Forty-seven years on, I still remember the moment I first heard that record. I carefully placed the needle on the vinyl on my parents' old box record player. The thundering drums, crashing guitar chords, all lapped up by a raucous rock and roll crowd who stomped their feet and cheered themselves hoarse.

The sound took my breath away; it was extraordinary and exhilarating like nothing I’d ever heard before – and it seemed like another planet compared to the Outer Hebrides.

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I was captivated by the passion, technical excellence and musical integrity that underpinned the band's sound. I was drawn like a moth to a flame by Ronnie Van Zant, Skynyrd’s charismatic frontman and leader, chief lyricist and the band’s heart, soul and driving force who was complemented by a magnificently talented band.

Iain Monk with Johnny Van Zant, Skynyrd lead singer.Iain Monk with Johnny Van Zant, Skynyrd lead singer.
Iain Monk with Johnny Van Zant, Skynyrd lead singer.

“What’s that noise?”, my mother yelled from the scullery. Definitely not Charley Pryde, I thought to myself. When I gathered together enough pocket money I started buying the band’s other LPs and then, as my devotion grew, band memorabilia.

Gordon MacDonald said: “When you retire from a career in education, you sometimes wonder how your former pupils got on in the world. Learning that Iain had simultaneously carved out a career for himself in the Scottish civil service while also becoming a leading authority on one of the world’s iconic rock bands gave me genuine pleasure tempered with relief that the stumbling efforts of a novice teacher appeared not to have done him any lasting damage.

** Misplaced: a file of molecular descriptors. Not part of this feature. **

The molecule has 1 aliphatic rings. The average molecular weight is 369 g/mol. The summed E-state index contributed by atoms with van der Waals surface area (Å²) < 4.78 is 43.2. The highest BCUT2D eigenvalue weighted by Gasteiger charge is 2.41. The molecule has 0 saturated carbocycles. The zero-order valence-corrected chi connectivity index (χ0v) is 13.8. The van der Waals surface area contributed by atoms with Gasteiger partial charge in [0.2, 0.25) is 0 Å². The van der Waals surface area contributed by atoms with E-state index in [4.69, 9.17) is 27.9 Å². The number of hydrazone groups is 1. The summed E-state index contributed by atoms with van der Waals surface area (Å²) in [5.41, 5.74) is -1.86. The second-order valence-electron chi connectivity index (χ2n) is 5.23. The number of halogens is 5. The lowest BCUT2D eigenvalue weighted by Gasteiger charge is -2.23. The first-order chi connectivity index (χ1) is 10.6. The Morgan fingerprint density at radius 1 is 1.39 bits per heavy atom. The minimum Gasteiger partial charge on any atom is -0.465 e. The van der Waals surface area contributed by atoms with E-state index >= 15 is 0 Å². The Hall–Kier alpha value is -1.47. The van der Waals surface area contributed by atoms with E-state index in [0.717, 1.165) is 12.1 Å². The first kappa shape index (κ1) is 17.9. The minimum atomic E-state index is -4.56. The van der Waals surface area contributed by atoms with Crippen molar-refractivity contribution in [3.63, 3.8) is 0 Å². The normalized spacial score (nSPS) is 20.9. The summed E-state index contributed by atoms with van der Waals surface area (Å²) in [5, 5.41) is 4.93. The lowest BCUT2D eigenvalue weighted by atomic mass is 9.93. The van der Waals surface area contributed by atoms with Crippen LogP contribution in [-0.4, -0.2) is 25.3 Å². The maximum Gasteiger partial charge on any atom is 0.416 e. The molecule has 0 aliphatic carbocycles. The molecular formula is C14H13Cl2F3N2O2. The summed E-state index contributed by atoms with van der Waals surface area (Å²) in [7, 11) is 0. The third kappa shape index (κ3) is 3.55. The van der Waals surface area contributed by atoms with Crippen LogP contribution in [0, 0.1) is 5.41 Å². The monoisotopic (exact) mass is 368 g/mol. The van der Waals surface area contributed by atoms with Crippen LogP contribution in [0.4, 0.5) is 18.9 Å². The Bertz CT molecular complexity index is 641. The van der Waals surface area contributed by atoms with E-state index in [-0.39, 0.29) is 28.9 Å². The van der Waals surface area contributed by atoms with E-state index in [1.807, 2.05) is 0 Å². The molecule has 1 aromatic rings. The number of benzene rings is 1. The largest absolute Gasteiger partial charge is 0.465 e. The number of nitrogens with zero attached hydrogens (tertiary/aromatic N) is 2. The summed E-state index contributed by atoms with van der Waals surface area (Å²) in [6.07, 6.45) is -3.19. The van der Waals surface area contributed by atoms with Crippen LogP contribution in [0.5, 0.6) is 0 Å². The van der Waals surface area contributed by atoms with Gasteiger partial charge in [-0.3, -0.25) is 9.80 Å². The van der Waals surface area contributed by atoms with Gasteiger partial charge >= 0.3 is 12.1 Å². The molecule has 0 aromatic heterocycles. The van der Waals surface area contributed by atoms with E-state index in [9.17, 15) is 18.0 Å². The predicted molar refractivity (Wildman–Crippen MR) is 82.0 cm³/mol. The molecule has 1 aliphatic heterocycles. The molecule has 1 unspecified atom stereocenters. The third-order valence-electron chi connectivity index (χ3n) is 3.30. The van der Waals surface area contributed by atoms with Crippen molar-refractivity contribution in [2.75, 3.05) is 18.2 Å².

“Goodness only knows what his parents thought when the driving rock of Skynyrd was rattling their windows. All of which was a salutary reminder that a teacher’s influence may extend beyond subject boundaries in unexpected and sometimes improbable ways!”

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In October 1977, three days after the Skynyrd released their ‘Street Survivors’ LP, tragedy struck when the band’s chartered plane crashed in a Mississippi swamp killing frontman Ronnie Van Zant, guitarist Steve Gaines and his sister Cassie Gaines who sang backup vocals in the band. Assistant road manager Dean Kilpatrick and both pilots also lost their lives. The other band members were seriously injured.